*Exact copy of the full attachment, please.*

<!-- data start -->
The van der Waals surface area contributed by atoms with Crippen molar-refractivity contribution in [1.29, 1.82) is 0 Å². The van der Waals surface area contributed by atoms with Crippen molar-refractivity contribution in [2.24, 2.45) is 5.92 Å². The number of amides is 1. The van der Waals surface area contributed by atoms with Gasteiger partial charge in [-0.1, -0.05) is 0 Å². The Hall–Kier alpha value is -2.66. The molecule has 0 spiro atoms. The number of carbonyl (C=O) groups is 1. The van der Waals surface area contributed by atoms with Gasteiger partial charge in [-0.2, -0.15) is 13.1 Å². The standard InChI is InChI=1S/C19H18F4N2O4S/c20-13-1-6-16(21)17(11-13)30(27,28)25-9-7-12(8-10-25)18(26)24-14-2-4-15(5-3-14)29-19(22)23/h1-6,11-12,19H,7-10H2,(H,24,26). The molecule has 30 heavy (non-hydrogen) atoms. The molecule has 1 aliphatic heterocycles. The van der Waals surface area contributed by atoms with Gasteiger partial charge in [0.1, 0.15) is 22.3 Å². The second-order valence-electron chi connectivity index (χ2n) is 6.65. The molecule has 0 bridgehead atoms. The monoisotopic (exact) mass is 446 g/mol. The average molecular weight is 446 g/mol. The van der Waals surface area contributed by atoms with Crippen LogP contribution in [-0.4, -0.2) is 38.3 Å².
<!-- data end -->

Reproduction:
The van der Waals surface area contributed by atoms with Crippen molar-refractivity contribution in [1.29, 1.82) is 0 Å². The van der Waals surface area contributed by atoms with Crippen molar-refractivity contribution in [2.24, 2.45) is 5.92 Å². The number of amides is 1. The van der Waals surface area contributed by atoms with Gasteiger partial charge in [-0.1, -0.05) is 0 Å². The Hall–Kier alpha value is -2.66. The molecule has 0 spiro atoms. The number of carbonyl (C=O) groups is 1. The van der Waals surface area contributed by atoms with Gasteiger partial charge in [-0.2, -0.15) is 13.1 Å². The standard InChI is InChI=1S/C19H18F4N2O4S/c20-13-1-6-16(21)17(11-13)30(27,28)25-9-7-12(8-10-25)18(26)24-14-2-4-15(5-3-14)29-19(22)23/h1-6,11-12,19H,7-10H2,(H,24,26). The molecule has 30 heavy (non-hydrogen) atoms. The molecule has 1 aliphatic heterocycles. The van der Waals surface area contributed by atoms with Gasteiger partial charge in [0.1, 0.15) is 22.3 Å². The second-order valence-electron chi connectivity index (χ2n) is 6.65. The molecule has 0 bridgehead atoms. The monoisotopic (exact) mass is 446 g/mol. The average molecular weight is 446 g/mol. The van der Waals surface area contributed by atoms with Crippen LogP contribution in [-0.4, -0.2) is 38.3 Å².